|US4845773 *||Sep 8, 1987||Jul 4, 1989||Arnaldo Attallah||Method and a system for remotely switching an electrically operated device by the use of signals generated by a telephone|
|US4899217 *||Dec 1, 1987||Feb 6, 1990||Smart House Limited Partnership||Communication and energy control system for houses|
|US4918445 *||Jul 20, 1988||Apr 17, 1990||Hewlett-Packard Company||Scanning, row-column type keyboard|
|US4959713 *||Oct 10, 1989||Sep 25, 1990||Matsushita Electric Industrial Co., Ltd.||Home automation system|
|US5051720 *||Nov 13, 1989||Sep 24, 1991||Secure Telecom, Inc.||Remote control system using power line of remote site|
|US5059974 *||Feb 2, 1989||Oct 22, 1991||Acer Incorporated||Method for determining phantom switch condition|
|US5070330 *||Oct 5, 1989||Dec 3, 1991||Acer Incorporated||Keyboard scanning matrix|
|US5086385 *||Jan 31, 1989||Feb 4, 1992||Custom Command Systems||Expandable home automation system|
|US5119412 *||Aug 6, 1990||Jun 2, 1992||Arnaldo Attallah||Method and a system for remotely switching and/or regulating and monitoring and electrically operated device or an environment by the use of signals generated by a telephone or a modem|
|US5256905 *||Dec 21, 1990||Oct 26, 1993||The Coca-Cola Company||Method and circuit for sequentially connecting plural loads to an a.c. voltage without damaging the low voltage control circuitry therefor|
|US5384490 *||Jun 15, 1992||Jan 24, 1995||Unisys Corporation||Universal power distribution system|
|EP0488178A2 *||Nov 26, 1991||Jun 3, 1992||Mitsubishi Denki Kabushiki Kaisha||Home bus system|
|JPS6413853A *||Title not available|
|JPS63262997A *||Title not available|
|1||"Entry-Level Smart Home," Popular Science, June 1992.|
|2||"Home Automation on the Verge?" The Institute, August 1987, by J. Voelcker.|
|3||"Homefone" advertisement, March 25, 1983.|
|4||"Remote Control of Heating Systems in Weekend Cottages", Tele 2, 1971 by Hans Lardner.|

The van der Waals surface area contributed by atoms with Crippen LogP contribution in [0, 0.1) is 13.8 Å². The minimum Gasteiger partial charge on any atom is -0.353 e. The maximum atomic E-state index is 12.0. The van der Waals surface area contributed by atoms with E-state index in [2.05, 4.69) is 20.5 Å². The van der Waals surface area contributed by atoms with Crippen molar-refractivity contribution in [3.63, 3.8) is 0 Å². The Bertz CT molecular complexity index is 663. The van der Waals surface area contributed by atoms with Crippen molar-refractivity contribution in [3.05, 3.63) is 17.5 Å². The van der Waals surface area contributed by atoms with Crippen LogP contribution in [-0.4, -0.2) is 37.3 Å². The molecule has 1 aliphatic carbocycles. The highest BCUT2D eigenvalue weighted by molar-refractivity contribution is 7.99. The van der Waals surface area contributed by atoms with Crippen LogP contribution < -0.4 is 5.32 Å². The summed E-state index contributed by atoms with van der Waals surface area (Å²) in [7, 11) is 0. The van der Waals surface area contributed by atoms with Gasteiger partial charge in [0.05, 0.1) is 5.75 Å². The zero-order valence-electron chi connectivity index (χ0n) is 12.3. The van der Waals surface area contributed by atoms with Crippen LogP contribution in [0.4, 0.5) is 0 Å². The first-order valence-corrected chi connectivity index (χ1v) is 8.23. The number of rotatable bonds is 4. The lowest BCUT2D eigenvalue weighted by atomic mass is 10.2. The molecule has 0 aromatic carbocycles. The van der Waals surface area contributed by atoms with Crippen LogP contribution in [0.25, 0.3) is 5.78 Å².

|5||"Samantha's Features will Excite You" Popular Science, Dec. 1991, p. 49.|
|6||"The Integrated Autograted Educated House", Popular Science, June 1990, by V. Elaine Gilmore.|
|7||*||Entry Level Smart Home, Popular Science, June 1992.|
|8||*||Home Automation on the Verge The Institute, August 1987, by J. Voelcker.|
|9||*||Homefone advertisement, March 25, 1983.|
|10||*||Remote Control of Heating Systems in Weekend Cottages , Tele 2, 1971 by Hans Lardner.|
|11||*||Samantha s Features will Excite You Popular Science, Dec. 1991, p. 49.|
|12||*||The Integrated Autograted Educated House , Popular Science, June 1990, by V. Elaine Gilmore.|
|Citing Patent||Filing date||Publication date||Applicant||Title|
|US6137877 *||Jul 9, 1997||Oct 24, 2000||Robin; Bruce||Method and apparatus for routing a dialed telephone number|
|US6348777||Feb 29, 2000||Feb 19, 2002||Alaris Medical Systems, Inc.||Power management system|
|US6593668 *||Dec 30, 1999||Jul 15, 2003||Intel Corporation||Method and apparatus for multifrequency power distribution|
|US7239810||Jun 13, 2001||Jul 3, 2007||Veris Industries, Llc||System for controlling an electrical device|
|US7855655||Aug 13, 2008||Dec 21, 2010||Veris Industries, Llc||Current switch with automatic calibration|
|US7902992||Aug 13, 2008||Mar 8, 2011||Veris Industries, Llc||Status indicator|
|US8212548||Jun 2, 2009||Jul 3, 2012||Veris Industries, Llc||Branch meter with configurable sensor strip arrangement|
|US8421443||Nov 20, 2009||Apr 16, 2013||Veris Industries, Llc||Branch current monitor with calibration|
|US8421639||Nov 20, 2009||Apr 16, 2013||Veris Industries, Llc||Branch current monitor with an alarm|
|US8692540||Aug 13, 2008||Apr 8, 2014||Veris Industries, Llc||Split core status indicator|
|US9146264||Jan 12, 2012||Sep 29, 2015||Veris Industries, Llc||Current meter with on board memory|
|US20020193889 *||Jun 13, 2001||Dec 19, 2002||Rodrick Seely||System for controlling an electrical device|
|US20050116814 *||Oct 25, 2004||Jun 2, 2005||Rodgers Barry N.||Intelligent power management control system|
|US20120104849 *||Feb 17, 2011||May 3, 2012||Stewart John Robert Jackson||Electrical Supply Apparatus|
|US20120124401 *||Jul 8, 2010||May 17, 2012||BSH Bosch und Siemens Hausgeräte GmbH||Domestic appliance comprising a communication unit, system of appliances and method for operating a domestic appliance|
|CN100483889C||Sep 5, 2000||Apr 29, 2009||英特尔公司||Method and apparatus for multifrequency power distribution|
|U.S. Classification||307/38, 335/7, 307/31, 307/34, 361/166, 361/160, 335/16, 335/2, 307/39|
|Cooperative Classification||Y10T307/406, H02J13/0079, Y10T307/43, Y10T307/469, H02J1/14, Y02B90/2638, H02J13/0062, H02J2003/143, Y10T307/461, Y04S40/124|
|European Classification||H02J13/00F4B4, H02J13/00F4D|
|May 12, 1994||AS||Assignment|
Owner name: INTELLINET INC., FLORIDA
Free format text: ASSIGNMENT OF ASSIGNORS INTEREST;ASSIGNORS:BURGESS, MICHAEL H.;PRITCHETT, JAMES D.;VOITA, DOUGLAS L.;REEL/FRAME:007001/0342
Effective date: 19940510
|Apr 18, 2000||FPAY||Fee payment|
Year of fee payment: 4
|Feb 8, 2002||AS||Assignment|
|May 26, 2004||REMI||Maintenance fee reminder mailed|
|Nov 5, 2004||LAPS||Lapse for failure to pay maintenance fees|
|Jan 4, 2005||FP||Expired due to failure to pay maintenance fee|
Effective date: 20041105